The NGV has taken a dip into shallow waters when it comes to its new and exciting Neon Pink Car Wash Exhibition. Winner of the NGV’s 2016 Architectural Commission, the Neon Pink Car Wash is all glamour and all fun. Designed by the Melbourne-based M@ STUDIO architects, a Blackburn car wash is reimagined and immerses itself in the realm of fantasy. Suburbia intertwines with surrealism, and suddenly something as ordinary and unremarkable as a car wash becomes a gaudy pink playground. The structure consists of five neon astro-turf car lanes and a body made of lightweight steel and layered cricket netting; all materials sourced from within Australia. A mirrored car wash sign is plastered in front of the car wash to entice both adults and children to wander where the boundaries of familiarity and unfamiliarity overlap.
The modern car wash has its origins in the early 20th century when men used to push cars through the stages of the process, but then developed into a vast mid-century enterprise. The concept of the middle class dwelling in the great suburban expanse can be traced back to the post-World War II era when car ownership exploded and saw people leave the city for suburban Arcadia. The world had changed drastically and consumerist culture became a dominant aspect of people’s lives.
The Neon Pink Car Wash is the physical manifestation of a postmodernist society, where perhaps the days of architecture and art having to be either intellectual or particularly meaningful are over. What if could we just allow society to dream within the confines of an urban space? What if we shift the focus from old ideals that have long disintegrated and been left behind in the old world, to the capitalistic world of today? The NGV may have caught on to the simple fact that most people don’t want to have to think hard about art, let alone architecture.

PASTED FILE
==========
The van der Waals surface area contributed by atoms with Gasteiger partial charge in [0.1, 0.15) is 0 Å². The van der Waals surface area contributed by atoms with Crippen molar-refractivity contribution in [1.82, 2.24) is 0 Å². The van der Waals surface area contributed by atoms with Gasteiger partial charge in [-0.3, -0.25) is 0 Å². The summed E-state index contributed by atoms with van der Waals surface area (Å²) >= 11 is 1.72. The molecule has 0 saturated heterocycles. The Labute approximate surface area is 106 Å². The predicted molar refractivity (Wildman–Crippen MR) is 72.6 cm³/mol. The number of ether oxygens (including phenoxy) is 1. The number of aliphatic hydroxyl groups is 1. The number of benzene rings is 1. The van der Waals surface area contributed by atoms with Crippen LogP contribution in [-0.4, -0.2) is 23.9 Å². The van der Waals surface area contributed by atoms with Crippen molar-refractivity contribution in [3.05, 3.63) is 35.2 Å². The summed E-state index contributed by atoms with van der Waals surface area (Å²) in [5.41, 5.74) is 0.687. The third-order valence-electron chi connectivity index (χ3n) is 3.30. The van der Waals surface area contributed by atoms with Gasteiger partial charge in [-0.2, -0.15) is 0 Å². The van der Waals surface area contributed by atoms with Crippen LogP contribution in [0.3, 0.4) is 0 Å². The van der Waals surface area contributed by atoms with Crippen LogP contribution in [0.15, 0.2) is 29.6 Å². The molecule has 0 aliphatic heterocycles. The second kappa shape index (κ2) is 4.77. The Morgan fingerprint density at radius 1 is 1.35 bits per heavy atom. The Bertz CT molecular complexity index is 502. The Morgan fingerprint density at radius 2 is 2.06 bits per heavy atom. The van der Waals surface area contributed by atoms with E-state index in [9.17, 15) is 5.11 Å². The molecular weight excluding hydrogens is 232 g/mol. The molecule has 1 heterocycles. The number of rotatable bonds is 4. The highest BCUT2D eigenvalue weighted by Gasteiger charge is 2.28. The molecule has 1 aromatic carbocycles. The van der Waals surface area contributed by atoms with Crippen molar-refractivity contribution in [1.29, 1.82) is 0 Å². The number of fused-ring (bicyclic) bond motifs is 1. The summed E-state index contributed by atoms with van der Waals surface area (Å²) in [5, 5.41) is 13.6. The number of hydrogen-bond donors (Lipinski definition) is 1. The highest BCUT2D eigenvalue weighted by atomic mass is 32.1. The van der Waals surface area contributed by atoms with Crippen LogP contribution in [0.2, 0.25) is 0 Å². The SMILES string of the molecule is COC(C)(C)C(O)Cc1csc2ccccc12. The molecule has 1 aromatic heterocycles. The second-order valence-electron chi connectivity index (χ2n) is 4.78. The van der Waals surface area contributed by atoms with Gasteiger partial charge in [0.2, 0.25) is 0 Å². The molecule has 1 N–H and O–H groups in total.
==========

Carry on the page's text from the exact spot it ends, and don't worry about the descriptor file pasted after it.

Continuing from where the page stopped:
The Pink Neon Car Wash is meaningful only on the basis that is has no meaning. It doesn’t embody any values, morals or ultimate truths. It is just an urban structure that has the sole purpose to provide a consumer service. Art reflects society, it reflects people and it reflects our shared values. Architectural pieces like this are a reflection of us. While the idea of a Pink Neon Car Wash with nothing much to say might tickle some the wrong way, the fact is that its simplicity is rather alluring. Children are easily seduced by its bright colours and adults are hit with a weird combination of nostalgia and novelty that draws them to it. The concept of a bright pink giant car wash is ridiculous and asinine; it makes as much sense as a Tarantino movie and is just as shameless. Yet how is our modern society any different? We live in a neon world of superficiality and aimless, wistful dreaming.
The M@ STUDIO architects are merely mirroring what they can observe in Melbourne suburbia and quite clearly the winning place of the NGV’s 2016 Architecture Commission rightfully belongs to the Pink Neon Car Wash. It accurately and unflinchingly depicts what our community is drawn to; consumerism. The exhibition is being facilitated as a fantastical space for various events to occur over the spring and the summer, and visitors of the NGV will have no trouble whatsoever being in tune with this strange piece of architecture. They will fact find many parts of themselves within the shimmering cricket netted walls and neon pink rubberised waves.